The word “humility” is always a “run word” in religion discussions. In my experience, it has a 0% appropriate use- 100% weasel use track record. Suspension of critical thinking is NOT humility, and it is religious claims that are often quite arrogant.

      “Nuance” has in my experience a more mixed track record. I’ve heard it used in ways that were OK, but not always.

      The big problem here is that often folks want a nuanced discussion of religious claims, than make very UN-nuanced statements about atheism and-or science!!!

      OK, there is some lack of nuance in discussing religion in Dawkins (at least I think so), but the lack of nuance in Terry Eagleton’s book rebutting him is far far far worse!!

  12. darrelle
    Posted September 1, 2016 at 10:57 am | Permalink

    Going by all that I have seen over the years about MT she seems to me to have been a thoroughly miserable person*. How fitting that the Catholic Church has seen fit to hold her up as a symbol of Catholicism at its best. Irony is alive and doing very well.

    * I mean that in both of the ways that could be read. As in she herself was miserable and she made life for the people around her miserable as well.

  13. Posted September 1, 2016 at 10:59 am | Permalink

    “It’s a blot on humanity that apparently rational adults can believe in such childish and fantastical stuff.”

    It is quite the quirky thing that our minds are capable of taking something like supernatural claims to be true in the first place. It’s one thing for one person to hypothesize a supernatural entity as an explanation for why something happens, but something altogether different for anyone else to accept and believe in that assertion.

  14. Posted September 1, 2016 at 11:56 am | Permalink

    Steve Pinker is the obvious choice, but he’s busy writing his next book.

    Before I comment on anything else, YAAAAY!!!

    Pinker is quite my favourite science writer.

  15. jeffery
    Posted September 1, 2016 at 12:21 pm | Permalink

    I would be PROUD to be called, “a rationalist”.

  16. Posted September 1, 2016 at 12:33 pm | Permalink

    NPR is getting some backlash over it on their Facebook page

  17. jimroberts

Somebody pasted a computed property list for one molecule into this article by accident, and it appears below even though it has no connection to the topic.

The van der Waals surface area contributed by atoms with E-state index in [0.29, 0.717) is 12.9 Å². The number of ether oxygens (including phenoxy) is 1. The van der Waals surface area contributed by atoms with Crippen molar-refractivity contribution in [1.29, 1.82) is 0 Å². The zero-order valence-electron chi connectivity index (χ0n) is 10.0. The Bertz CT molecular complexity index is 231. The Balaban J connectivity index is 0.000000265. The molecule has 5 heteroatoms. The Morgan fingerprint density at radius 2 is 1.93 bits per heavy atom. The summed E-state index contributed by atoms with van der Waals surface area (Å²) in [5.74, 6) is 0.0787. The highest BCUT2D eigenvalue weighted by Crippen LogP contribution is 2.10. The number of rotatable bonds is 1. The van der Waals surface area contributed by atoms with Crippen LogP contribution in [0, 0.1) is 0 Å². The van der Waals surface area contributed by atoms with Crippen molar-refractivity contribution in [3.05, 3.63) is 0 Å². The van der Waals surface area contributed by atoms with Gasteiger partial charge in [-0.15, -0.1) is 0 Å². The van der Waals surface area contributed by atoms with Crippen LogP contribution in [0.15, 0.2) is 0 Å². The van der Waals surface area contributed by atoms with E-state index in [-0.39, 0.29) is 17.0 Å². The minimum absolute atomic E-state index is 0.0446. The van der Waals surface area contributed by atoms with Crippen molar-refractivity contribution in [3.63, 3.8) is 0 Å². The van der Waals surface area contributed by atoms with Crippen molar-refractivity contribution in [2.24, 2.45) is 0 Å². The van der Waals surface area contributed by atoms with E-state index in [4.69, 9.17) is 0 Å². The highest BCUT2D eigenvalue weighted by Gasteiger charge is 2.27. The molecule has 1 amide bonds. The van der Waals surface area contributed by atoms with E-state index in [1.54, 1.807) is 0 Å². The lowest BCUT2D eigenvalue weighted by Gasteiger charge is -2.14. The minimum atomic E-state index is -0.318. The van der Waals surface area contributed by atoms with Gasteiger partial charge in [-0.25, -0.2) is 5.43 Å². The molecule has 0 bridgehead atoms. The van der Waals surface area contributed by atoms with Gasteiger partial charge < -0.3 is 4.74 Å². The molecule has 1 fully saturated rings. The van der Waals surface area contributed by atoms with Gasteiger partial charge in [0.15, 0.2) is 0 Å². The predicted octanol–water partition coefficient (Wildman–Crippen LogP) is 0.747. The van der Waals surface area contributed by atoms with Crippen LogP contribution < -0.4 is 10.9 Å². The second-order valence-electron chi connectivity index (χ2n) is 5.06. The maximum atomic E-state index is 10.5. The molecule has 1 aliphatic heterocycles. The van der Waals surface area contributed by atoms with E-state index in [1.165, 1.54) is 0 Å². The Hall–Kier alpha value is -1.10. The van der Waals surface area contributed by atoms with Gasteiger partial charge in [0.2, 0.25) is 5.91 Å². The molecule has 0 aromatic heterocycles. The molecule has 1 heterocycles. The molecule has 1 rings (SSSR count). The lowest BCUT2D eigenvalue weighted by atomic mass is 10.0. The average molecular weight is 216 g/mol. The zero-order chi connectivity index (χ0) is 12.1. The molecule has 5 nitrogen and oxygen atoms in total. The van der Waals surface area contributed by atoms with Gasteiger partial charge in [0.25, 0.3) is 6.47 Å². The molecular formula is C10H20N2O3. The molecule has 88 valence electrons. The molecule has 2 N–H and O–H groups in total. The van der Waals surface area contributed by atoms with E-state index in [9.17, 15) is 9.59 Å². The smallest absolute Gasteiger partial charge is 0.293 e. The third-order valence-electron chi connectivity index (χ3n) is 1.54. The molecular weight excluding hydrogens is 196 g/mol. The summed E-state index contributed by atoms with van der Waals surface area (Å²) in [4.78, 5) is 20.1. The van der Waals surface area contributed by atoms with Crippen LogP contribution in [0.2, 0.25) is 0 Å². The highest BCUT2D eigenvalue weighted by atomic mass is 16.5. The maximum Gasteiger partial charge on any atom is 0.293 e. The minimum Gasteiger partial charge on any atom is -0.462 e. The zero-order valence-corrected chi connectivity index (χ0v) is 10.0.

Posted September 1, 2016 at 1:49 pm | Permalink

    “No other Christian denomination posits this notion of an individual in heaven mediating between God and humanity.”

    Possibly because of naive acceptance of the verse

    1 Timothy 2:5 For there is one God, and one mediator between God and men, the man Christ Jesus

    in one of the forged epistles of the NT.

    • JonLynnHarvey
      Posted September 1, 2016 at 1:54 pm | Permalink

      Saints also act as mediators in Greek Orthodoxy, and in a few subcultures of Anglicanism.

      Among New Testament scholars, the polite term for forged is “pseudepigraphical”.

  18. Posted September 1, 2016 at 6:47 pm | Permalink

    Yes, yes, we must all be humble in pointing out that scientists can’t explain it, but we can! With no evidence, no less!

  19. infiniteimprobabilit
    Posted September 2, 2016 at 4:35 am | Permalink

    What, only two miracles? You’d think, if someone could do miracles, general altruism would lead them to do as many as they could manage.

    But evidently Bojaxhiu was as mean and miserly with her miracles as she was with painkillers and drugs for her victims.


    • rickflick
      Posted September 2, 2016 at 8:42 am | Permalink

      On the other hand, shouldn’t one miracle be enough? I mean if they don’t have confidence in the first one, why would a second grotesquely dubious testimony be of any help? On second thought, why any miracles at all? Couldn’t they just designate someone a saint based on appearance of humility while politicking for sainthood? Maybe a beatitude contest with a walk down a runway and answering questions about world peace.

  20. infiniteimprobabilit
    Posted September 2, 2016 at 4:47 am | Permalink

    Re the ‘miracles’ Duffin investigated, surely every disease has a certain (possibly low) rate of ‘natural’ cures or remissions. Just as every horse race day has a few ‘outsiders’ that come in against the odds. Collect enough of those instances and you’ll have quite an impressive collection of inexplicable (though not impossible) events.

    Hey, my avatar thingy has changed colour! Never done that before. It’s a miracle!


    • Posted September 2, 2016 at 7:47 am | Permalink

      I bet the Church wouldn’t be willing to submit their findings to peer review and try to show, for example, that the rate of spontaneous remission was higher amongst the people she treated or people who had purchased the magical pictures.

  21. Posted September 3, 2016 at 12:46 am | Permalink

    At least the comments on FB were blistering!

  22. Posted September 5, 2016 at 8:43 am | Permalink

    It is out of my compression the fact that millions of people, still, believe such nonsense, childish things in the age of supercomputers , practically unlimited science and technology. To me these people bodily are part of our age, but mentally they belong to 2000 years ago. They keep the same visions of the people that had no idea of microorganisms and atoms, for whom all these millions of discoveries that we made during this time were unknown. No, no we can not refer to these ignorant and primitive people , to refer to them you deny 2000 years human history. The time has arrived for us to call the reason and to get rid of bad traditions. This world will be a much better place without any religion at all.